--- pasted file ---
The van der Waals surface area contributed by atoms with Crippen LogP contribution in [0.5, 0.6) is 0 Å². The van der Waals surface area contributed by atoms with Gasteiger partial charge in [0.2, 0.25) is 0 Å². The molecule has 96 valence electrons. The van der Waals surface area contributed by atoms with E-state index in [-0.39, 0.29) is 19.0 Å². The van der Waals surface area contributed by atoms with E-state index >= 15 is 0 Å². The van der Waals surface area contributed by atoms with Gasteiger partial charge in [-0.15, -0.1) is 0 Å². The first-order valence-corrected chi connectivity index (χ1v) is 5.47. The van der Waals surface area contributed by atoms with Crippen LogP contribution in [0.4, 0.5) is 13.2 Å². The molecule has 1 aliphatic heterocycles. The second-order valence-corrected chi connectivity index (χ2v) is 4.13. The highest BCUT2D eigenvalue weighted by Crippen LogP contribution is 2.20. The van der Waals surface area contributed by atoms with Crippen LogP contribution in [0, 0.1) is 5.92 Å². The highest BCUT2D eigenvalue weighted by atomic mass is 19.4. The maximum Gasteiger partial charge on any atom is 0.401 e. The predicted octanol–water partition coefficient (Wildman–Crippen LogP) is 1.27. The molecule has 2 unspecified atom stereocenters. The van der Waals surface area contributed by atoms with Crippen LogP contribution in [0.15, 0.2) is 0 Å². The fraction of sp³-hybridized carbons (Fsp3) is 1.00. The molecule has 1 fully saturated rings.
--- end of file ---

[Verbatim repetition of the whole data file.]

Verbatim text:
The van der Waals surface area contributed by atoms with Crippen LogP contribution in [0.5, 0.6) is 0 Å². The van der Waals surface area contributed by atoms with Gasteiger partial charge in [0.2, 0.25) is 0 Å². The molecule has 96 valence electrons. The van der Waals surface area contributed by atoms with E-state index in [-0.39, 0.29) is 19.0 Å². The van der Waals surface area contributed by atoms with E-state index >= 15 is 0 Å². The van der Waals surface area contributed by atoms with Gasteiger partial charge in [-0.15, -0.1) is 0 Å². The first-order valence-corrected chi connectivity index (χ1v) is 5.47. The van der Waals surface area contributed by atoms with Crippen LogP contribution in [0.4, 0.5) is 13.2 Å². The molecule has 1 aliphatic heterocycles. The second-order valence-corrected chi connectivity index (χ2v) is 4.13. The highest BCUT2D eigenvalue weighted by Crippen LogP contribution is 2.20. The van der Waals surface area contributed by atoms with Crippen LogP contribution in [0, 0.1) is 5.92 Å². The highest BCUT2D eigenvalue weighted by atomic mass is 19.4. The maximum Gasteiger partial charge on any atom is 0.401 e. The predicted octanol–water partition coefficient (Wildman–Crippen LogP) is 1.27. The molecule has 2 unspecified atom stereocenters. The van der Waals surface area contributed by atoms with Crippen LogP contribution in [0.15, 0.2) is 0 Å². The fraction of sp³-hybridized carbons (Fsp3) is 1.00. The molecule has 1 fully saturated rings.